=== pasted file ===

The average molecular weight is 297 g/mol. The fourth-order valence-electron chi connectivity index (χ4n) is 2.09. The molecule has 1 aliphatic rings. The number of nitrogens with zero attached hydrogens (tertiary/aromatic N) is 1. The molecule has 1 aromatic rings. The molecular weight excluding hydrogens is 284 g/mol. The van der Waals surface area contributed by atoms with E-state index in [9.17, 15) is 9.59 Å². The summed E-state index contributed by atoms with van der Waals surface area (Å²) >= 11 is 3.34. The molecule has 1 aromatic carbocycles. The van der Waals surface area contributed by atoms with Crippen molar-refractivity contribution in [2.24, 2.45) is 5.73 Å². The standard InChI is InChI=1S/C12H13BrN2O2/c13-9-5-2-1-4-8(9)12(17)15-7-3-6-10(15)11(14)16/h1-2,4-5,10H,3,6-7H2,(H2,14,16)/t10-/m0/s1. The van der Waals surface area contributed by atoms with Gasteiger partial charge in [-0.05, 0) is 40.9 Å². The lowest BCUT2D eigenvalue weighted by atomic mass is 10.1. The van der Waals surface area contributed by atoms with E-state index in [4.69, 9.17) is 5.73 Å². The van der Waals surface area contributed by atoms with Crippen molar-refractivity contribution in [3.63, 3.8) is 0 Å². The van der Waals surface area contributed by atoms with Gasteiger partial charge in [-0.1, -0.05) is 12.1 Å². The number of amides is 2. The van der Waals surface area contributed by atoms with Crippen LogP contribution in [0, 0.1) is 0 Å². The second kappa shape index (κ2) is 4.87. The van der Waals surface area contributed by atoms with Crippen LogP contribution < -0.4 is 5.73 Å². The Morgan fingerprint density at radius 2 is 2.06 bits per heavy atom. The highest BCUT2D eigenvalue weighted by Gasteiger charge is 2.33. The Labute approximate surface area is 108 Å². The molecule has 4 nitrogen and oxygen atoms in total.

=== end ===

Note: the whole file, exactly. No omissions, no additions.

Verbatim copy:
The average molecular weight is 297 g/mol. The fourth-order valence-electron chi connectivity index (χ4n) is 2.09. The molecule has 1 aliphatic rings. The number of nitrogens with zero attached hydrogens (tertiary/aromatic N) is 1. The molecule has 1 aromatic rings. The molecular weight excluding hydrogens is 284 g/mol. The van der Waals surface area contributed by atoms with E-state index in [9.17, 15) is 9.59 Å². The summed E-state index contributed by atoms with van der Waals surface area (Å²) >= 11 is 3.34. The molecule has 1 aromatic carbocycles. The van der Waals surface area contributed by atoms with Crippen molar-refractivity contribution in [2.24, 2.45) is 5.73 Å². The standard InChI is InChI=1S/C12H13BrN2O2/c13-9-5-2-1-4-8(9)12(17)15-7-3-6-10(15)11(14)16/h1-2,4-5,10H,3,6-7H2,(H2,14,16)/t10-/m0/s1. The van der Waals surface area contributed by atoms with Gasteiger partial charge in [-0.05, 0) is 40.9 Å². The lowest BCUT2D eigenvalue weighted by atomic mass is 10.1. The van der Waals surface area contributed by atoms with E-state index in [4.69, 9.17) is 5.73 Å². The van der Waals surface area contributed by atoms with Crippen molar-refractivity contribution in [3.63, 3.8) is 0 Å². The van der Waals surface area contributed by atoms with Gasteiger partial charge in [-0.1, -0.05) is 12.1 Å². The number of amides is 2. The van der Waals surface area contributed by atoms with Crippen LogP contribution in [0, 0.1) is 0 Å². The second kappa shape index (κ2) is 4.87. The van der Waals surface area contributed by atoms with Crippen LogP contribution < -0.4 is 5.73 Å². The Morgan fingerprint density at radius 2 is 2.06 bits per heavy atom. The highest BCUT2D eigenvalue weighted by Gasteiger charge is 2.33. The Labute approximate surface area is 108 Å². The molecule has 4 nitrogen and oxygen atoms in total.